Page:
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Thread: Series vs Parallel Dual Batteries

  1. #1
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    Series vs Parallel Dual Batteries

    WARNING: This post may contain rambling. If you want the TL;DNR version, scroll down to the bottom.


    For those brave souls who didn’t scroll, I choose to start this story…

    Now. So after a few failed purchases based on assumptions that more batteries equals longer battery life, I have done some research and thought I would share my findings.

    I had an iStick 100W that gave me great battery life from dual 18650s… I am a lower wattage vaper, so getting nearly two days from a mod with my heavier weekend use was a new way of life.
    I could leave the house without frantically making sure that I had a fully charged backup in my bag, or cursing myself for putting the batteries in the charger but leaving the switch off on the wall.

    Then the RX200 came out and I thought “a whole extra battery, that will last me even longer!”
    Put the 100W up for sale and then (not so) patiently waited for the postman to deliver my new purchase along with 3 shiny new Samsung batteries.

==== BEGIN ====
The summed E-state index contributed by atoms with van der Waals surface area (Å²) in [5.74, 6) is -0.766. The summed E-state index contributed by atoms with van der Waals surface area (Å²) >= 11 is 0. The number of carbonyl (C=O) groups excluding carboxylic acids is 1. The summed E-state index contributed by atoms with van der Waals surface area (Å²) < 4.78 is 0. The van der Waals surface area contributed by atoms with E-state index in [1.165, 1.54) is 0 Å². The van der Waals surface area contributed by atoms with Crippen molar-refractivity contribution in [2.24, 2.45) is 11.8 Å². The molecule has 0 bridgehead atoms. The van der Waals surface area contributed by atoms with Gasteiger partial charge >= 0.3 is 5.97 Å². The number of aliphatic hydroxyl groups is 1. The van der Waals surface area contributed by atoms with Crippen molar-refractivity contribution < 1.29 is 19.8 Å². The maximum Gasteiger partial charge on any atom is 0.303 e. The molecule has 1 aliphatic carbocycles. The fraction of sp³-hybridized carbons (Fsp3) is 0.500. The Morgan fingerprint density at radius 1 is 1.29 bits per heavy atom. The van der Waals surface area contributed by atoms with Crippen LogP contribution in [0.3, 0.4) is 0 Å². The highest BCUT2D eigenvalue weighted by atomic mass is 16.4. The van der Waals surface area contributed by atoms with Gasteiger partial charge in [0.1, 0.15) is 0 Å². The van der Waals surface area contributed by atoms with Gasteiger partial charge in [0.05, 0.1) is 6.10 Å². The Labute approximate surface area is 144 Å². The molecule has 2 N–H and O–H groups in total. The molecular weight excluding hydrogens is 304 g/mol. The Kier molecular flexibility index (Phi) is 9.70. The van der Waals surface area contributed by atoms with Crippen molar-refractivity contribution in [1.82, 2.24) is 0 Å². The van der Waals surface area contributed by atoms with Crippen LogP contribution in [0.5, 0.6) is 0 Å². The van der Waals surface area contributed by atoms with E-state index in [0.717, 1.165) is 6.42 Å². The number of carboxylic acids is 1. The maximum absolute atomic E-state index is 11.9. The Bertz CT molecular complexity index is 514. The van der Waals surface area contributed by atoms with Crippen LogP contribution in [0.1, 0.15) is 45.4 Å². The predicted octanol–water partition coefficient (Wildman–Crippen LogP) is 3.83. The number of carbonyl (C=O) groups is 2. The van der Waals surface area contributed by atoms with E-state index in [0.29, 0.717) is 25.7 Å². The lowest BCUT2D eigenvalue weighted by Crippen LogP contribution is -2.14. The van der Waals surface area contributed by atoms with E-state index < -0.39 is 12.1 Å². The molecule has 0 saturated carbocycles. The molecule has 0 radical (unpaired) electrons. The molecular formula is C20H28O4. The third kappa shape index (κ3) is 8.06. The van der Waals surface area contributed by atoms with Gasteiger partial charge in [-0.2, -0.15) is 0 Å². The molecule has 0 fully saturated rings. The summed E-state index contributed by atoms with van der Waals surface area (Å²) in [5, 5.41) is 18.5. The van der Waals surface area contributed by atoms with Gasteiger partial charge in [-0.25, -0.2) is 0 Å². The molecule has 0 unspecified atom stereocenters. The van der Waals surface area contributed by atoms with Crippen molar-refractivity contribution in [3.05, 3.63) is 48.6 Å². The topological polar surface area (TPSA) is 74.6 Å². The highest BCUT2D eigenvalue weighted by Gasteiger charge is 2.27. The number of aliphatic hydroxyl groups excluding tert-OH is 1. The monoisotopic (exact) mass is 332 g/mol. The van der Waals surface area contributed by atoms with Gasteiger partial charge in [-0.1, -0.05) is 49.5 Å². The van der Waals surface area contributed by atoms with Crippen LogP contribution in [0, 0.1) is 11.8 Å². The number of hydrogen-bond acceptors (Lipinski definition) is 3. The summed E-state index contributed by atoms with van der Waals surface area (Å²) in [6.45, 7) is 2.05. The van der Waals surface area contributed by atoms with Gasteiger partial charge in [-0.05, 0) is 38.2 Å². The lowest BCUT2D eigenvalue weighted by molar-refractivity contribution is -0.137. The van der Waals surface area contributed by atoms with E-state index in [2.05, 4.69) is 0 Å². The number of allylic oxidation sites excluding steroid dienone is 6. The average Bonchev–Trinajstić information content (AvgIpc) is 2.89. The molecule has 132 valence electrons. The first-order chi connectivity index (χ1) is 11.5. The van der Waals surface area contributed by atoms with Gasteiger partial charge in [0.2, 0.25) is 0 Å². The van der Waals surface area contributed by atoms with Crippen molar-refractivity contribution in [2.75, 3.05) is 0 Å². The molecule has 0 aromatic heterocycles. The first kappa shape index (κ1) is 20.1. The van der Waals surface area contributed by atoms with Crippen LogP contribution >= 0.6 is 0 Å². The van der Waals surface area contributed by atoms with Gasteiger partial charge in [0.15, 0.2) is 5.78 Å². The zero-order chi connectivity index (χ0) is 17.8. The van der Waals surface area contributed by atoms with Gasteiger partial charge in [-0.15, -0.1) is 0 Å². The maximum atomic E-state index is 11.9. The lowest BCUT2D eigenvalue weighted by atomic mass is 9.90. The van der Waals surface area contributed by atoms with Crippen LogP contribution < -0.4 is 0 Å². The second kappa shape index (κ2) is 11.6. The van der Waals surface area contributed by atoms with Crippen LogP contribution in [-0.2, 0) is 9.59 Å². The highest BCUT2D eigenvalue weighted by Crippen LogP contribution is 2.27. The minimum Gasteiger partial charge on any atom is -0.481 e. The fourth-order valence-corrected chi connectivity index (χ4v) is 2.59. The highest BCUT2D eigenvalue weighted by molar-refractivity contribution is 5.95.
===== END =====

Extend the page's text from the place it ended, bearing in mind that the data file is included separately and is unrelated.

I loaded the batteries in, and after I had cranked that 200W beast all the way down to 15w, I thought I was all set for half a week charger free! And if I got mugged, I had the vaping equivalent of brass knuckles to defend myself with.
    It was not to be. That night I loaded all 3x 18650s into the charger… and the next night, and the next.

    It must be the mod, I thought (couldn’t be the user!), and something weird with the triple battery setup, so onto the classies it went and I picked up a Cuboid dual battery. From using the iStick, I knew that dual batteries would last longer…

    Rinse and repeat.

    After the Cuboid had been passed onto a user more worthy, I ended up with a single battery VTC as my day to day beater mod, downhearted and jaded with the multiple battery journey I had taken.

    Faced with a camping trip for two weeks without mains power (or the internet, or running water. Who would do that to themselves!?!?), I started thinking that maybe a multiple battery setup would be worth looking into again.

    And here we are, late on a Friday night with the Breakfast Club on in the background, trying to work out WTF is with dual battery setups and why my experience varied so much. After some failed search attempts through previous AVF posts, I turned to the fountain of knowledge (google) for some instant knowledge gratification. That turned out not to be so instant.

    The answer, dear reader, lies in how the batteries are configured. Either in series, or in parallel.